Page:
Just as was the case with AMD's Ryzen 7 series SKUs, all Ryzen 5 series SKUs, according to details provided by Videocardz.com, will have an unlocked multiplier, with X-series SKUs coming with XFR (eXtended Frequency Range) technology. The entire lineup will also feature SMT (simultaneous multi-threading), which means that you are looking at 12- and 8-thread SKUs.
The flagship offer is the Ryzen 5-1600X, a 6-core/12-thread SKU with 16MB of L3 cache, working at 3.6GHz base and 4.0GHz Turbo clock as well as the XFR technology, which should boost the overclocking capability depending on the CPU cooling. The same goes for the Ryzen 5 1600 SKU, which lacks XFR feature and works at slightly lower 3.2GHz base and 3.6GHz Turbo clocks.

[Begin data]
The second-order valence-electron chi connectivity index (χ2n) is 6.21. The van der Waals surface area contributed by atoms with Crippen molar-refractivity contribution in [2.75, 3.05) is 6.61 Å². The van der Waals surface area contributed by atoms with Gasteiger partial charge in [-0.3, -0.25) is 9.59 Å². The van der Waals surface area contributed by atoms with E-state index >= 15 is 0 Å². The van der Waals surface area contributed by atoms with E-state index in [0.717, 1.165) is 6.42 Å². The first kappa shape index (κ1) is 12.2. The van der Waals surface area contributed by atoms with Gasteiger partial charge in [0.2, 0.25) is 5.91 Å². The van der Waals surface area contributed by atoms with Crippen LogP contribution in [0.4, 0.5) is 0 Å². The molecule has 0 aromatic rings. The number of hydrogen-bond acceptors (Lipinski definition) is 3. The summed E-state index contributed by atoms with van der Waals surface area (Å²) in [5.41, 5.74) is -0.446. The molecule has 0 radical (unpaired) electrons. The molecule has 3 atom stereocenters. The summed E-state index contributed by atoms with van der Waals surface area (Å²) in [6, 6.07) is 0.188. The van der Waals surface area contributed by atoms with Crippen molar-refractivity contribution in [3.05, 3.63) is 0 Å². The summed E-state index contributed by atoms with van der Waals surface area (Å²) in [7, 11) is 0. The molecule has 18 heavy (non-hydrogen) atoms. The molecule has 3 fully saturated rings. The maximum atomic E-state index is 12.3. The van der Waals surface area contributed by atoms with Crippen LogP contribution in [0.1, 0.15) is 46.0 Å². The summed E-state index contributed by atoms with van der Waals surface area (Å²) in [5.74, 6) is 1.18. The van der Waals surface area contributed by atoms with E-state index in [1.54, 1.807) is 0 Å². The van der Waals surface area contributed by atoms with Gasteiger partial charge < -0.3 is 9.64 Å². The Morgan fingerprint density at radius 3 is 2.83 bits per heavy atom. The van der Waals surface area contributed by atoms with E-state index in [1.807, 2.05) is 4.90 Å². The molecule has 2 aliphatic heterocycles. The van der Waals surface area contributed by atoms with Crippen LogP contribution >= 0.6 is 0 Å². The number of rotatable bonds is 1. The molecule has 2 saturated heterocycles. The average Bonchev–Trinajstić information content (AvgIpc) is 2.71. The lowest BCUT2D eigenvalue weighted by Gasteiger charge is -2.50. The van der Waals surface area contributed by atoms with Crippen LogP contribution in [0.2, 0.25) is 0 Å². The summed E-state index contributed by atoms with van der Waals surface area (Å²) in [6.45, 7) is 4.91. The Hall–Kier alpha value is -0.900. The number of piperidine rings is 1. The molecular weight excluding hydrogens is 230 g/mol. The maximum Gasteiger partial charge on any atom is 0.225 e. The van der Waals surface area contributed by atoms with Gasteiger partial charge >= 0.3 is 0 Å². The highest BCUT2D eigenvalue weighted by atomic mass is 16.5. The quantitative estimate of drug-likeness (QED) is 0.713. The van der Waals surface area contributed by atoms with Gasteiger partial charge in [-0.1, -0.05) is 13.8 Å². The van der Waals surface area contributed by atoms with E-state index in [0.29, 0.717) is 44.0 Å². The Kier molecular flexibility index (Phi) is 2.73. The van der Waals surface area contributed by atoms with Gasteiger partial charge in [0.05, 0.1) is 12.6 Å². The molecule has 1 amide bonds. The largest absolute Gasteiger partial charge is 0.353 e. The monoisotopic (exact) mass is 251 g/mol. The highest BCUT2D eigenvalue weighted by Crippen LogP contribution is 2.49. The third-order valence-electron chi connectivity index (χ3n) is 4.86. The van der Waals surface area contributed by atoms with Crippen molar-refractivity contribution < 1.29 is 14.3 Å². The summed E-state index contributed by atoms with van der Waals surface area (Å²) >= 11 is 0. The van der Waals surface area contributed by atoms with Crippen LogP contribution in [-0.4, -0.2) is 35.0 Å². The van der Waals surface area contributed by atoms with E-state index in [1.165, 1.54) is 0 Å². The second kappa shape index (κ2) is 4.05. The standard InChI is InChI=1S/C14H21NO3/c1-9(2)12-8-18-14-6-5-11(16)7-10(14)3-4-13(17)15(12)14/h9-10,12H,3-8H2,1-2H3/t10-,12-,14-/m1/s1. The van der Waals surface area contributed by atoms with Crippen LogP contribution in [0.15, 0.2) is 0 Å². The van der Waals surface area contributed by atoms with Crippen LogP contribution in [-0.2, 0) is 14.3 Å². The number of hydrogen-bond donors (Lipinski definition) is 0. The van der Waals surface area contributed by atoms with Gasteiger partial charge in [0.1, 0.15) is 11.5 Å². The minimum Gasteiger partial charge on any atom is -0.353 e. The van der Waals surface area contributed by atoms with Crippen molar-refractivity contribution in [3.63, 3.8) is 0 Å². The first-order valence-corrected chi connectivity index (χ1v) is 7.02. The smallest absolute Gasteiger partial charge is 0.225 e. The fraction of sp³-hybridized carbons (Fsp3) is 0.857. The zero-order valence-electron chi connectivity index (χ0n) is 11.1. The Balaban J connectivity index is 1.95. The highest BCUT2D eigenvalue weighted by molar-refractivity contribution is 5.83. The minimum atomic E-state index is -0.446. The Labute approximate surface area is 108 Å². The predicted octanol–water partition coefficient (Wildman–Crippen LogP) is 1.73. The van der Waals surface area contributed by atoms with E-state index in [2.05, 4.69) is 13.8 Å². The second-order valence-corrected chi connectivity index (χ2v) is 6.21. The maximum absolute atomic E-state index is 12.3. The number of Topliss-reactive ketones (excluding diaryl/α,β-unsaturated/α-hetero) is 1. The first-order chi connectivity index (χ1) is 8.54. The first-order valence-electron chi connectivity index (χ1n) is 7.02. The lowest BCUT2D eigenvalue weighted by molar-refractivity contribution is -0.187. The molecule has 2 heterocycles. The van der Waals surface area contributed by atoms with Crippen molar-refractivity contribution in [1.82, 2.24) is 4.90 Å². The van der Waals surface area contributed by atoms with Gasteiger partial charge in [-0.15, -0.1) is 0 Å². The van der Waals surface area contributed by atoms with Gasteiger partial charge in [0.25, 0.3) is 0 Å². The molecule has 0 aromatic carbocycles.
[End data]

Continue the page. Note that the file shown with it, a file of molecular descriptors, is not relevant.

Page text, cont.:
The flagship 4-core/8-thread SKU is the Ryzen 5 1500X, featuring 8MB of L3 cache and working at 3.5GHz base and 3.7GHz Turbo clocks. This one also features the XFR technology and should provide decent competition to Intel's Core i3 and mainstream Core i5 CPUs. The Ryzen 5 1400, lacks XFR and works at 3.2GHz base and 3.4GHz Turbo clocks, and should be the workhorse of the current lineup and the cheapest option for those wanting to get on the Ryzen train, at least so far.
According to the leaked slide as well as information coming from Overclockers.co.uk, the Ryzen 5 lineup should be available as of April 11th, with MSRP set at US $249 for the Ryzen 5 1600X, US $219 for the Ryzen 5 1600, US $189 for the 1500X and US $169 for the Ryzen 5 1400.
Of course, there is also a Ryzen 3 lineup, which will be coming sometime in the second half of the year.